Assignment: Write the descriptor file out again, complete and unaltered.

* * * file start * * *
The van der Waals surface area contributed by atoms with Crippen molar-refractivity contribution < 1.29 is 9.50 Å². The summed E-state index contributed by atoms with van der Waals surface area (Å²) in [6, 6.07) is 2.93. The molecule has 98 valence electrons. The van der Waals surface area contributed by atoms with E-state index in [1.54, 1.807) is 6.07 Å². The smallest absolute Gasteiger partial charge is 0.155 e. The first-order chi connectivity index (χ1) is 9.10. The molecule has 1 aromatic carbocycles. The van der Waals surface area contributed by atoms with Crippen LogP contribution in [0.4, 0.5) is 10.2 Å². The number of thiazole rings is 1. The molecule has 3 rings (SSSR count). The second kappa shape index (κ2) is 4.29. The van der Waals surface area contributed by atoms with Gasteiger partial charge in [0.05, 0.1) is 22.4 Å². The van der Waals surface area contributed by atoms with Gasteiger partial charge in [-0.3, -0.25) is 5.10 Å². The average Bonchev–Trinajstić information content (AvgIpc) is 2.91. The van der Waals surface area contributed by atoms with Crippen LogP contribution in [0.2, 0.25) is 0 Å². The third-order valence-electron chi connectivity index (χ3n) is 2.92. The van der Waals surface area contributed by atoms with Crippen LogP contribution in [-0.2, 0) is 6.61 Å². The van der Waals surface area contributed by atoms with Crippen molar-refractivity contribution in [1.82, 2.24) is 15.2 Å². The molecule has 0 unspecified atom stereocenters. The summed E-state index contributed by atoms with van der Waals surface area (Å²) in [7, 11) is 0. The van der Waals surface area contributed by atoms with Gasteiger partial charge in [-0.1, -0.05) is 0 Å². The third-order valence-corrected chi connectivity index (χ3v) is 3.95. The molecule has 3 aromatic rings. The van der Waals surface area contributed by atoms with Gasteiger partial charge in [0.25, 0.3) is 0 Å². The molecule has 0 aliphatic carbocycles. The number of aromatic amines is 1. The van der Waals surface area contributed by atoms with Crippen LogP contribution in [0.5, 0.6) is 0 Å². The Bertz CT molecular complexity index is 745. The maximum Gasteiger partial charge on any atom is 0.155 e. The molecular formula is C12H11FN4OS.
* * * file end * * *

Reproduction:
The van der Waals surface area contributed by atoms with Crippen molar-refractivity contribution < 1.29 is 9.50 Å². The summed E-state index contributed by atoms with van der Waals surface area (Å²) in [6, 6.07) is 2.93. The molecule has 98 valence electrons. The van der Waals surface area contributed by atoms with E-state index in [1.54, 1.807) is 6.07 Å². The smallest absolute Gasteiger partial charge is 0.155 e. The first-order chi connectivity index (χ1) is 9.10. The molecule has 1 aromatic carbocycles. The van der Waals surface area contributed by atoms with Crippen LogP contribution in [0.4, 0.5) is 10.2 Å². The number of thiazole rings is 1. The molecule has 3 rings (SSSR count). The second kappa shape index (κ2) is 4.29. The van der Waals surface area contributed by atoms with Gasteiger partial charge in [0.05, 0.1) is 22.4 Å². The van der Waals surface area contributed by atoms with Gasteiger partial charge in [-0.3, -0.25) is 5.10 Å². The average Bonchev–Trinajstić information content (AvgIpc) is 2.91. The van der Waals surface area contributed by atoms with Crippen LogP contribution in [0.2, 0.25) is 0 Å². The third-order valence-electron chi connectivity index (χ3n) is 2.92. The van der Waals surface area contributed by atoms with Crippen LogP contribution in [-0.2, 0) is 6.61 Å². The van der Waals surface area contributed by atoms with Crippen molar-refractivity contribution in [1.82, 2.24) is 15.2 Å². The molecule has 0 unspecified atom stereocenters. The summed E-state index contributed by atoms with van der Waals surface area (Å²) in [7, 11) is 0. The van der Waals surface area contributed by atoms with Gasteiger partial charge in [-0.1, -0.05) is 0 Å². The third-order valence-corrected chi connectivity index (χ3v) is 3.95. The molecule has 3 aromatic rings. The van der Waals surface area contributed by atoms with Gasteiger partial charge in [0.25, 0.3) is 0 Å². The molecule has 0 aliphatic carbocycles. The number of aromatic amines is 1. The van der Waals surface area contributed by atoms with Crippen LogP contribution in [0.5, 0.6) is 0 Å². The Bertz CT molecular complexity index is 745. The maximum Gasteiger partial charge on any atom is 0.155 e. The molecular formula is C12H11FN4OS.